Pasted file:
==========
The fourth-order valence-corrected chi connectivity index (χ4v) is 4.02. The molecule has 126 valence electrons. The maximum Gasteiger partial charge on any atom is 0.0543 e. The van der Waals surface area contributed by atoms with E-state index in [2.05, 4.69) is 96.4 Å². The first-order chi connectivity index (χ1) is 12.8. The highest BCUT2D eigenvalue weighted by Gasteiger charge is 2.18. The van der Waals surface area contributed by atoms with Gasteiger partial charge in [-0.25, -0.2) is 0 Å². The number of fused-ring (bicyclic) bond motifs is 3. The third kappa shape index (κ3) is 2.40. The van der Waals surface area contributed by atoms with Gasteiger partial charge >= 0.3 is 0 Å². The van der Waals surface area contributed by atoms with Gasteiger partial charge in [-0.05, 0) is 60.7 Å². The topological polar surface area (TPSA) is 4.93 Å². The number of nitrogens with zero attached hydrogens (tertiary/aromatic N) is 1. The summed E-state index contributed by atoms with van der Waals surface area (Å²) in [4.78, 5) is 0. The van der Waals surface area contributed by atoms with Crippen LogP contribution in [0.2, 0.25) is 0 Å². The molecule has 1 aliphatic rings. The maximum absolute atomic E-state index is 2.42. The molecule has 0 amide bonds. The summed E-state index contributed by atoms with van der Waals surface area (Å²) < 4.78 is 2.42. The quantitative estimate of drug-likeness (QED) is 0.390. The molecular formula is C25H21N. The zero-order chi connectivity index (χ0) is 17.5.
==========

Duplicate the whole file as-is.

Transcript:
The fourth-order valence-corrected chi connectivity index (χ4v) is 4.02. The molecule has 126 valence electrons. The maximum Gasteiger partial charge on any atom is 0.0543 e. The van der Waals surface area contributed by atoms with E-state index in [2.05, 4.69) is 96.4 Å². The first-order chi connectivity index (χ1) is 12.8. The highest BCUT2D eigenvalue weighted by Gasteiger charge is 2.18. The van der Waals surface area contributed by atoms with Gasteiger partial charge in [-0.25, -0.2) is 0 Å². The number of fused-ring (bicyclic) bond motifs is 3. The third kappa shape index (κ3) is 2.40. The van der Waals surface area contributed by atoms with Gasteiger partial charge >= 0.3 is 0 Å². The van der Waals surface area contributed by atoms with Gasteiger partial charge in [-0.05, 0) is 60.7 Å². The topological polar surface area (TPSA) is 4.93 Å². The number of nitrogens with zero attached hydrogens (tertiary/aromatic N) is 1. The summed E-state index contributed by atoms with van der Waals surface area (Å²) in [4.78, 5) is 0. The van der Waals surface area contributed by atoms with Crippen LogP contribution in [0.2, 0.25) is 0 Å². The molecule has 1 aliphatic rings. The maximum absolute atomic E-state index is 2.42. The molecule has 0 amide bonds. The summed E-state index contributed by atoms with van der Waals surface area (Å²) < 4.78 is 2.42. The quantitative estimate of drug-likeness (QED) is 0.390. The molecular formula is C25H21N. The zero-order chi connectivity index (χ0) is 17.5.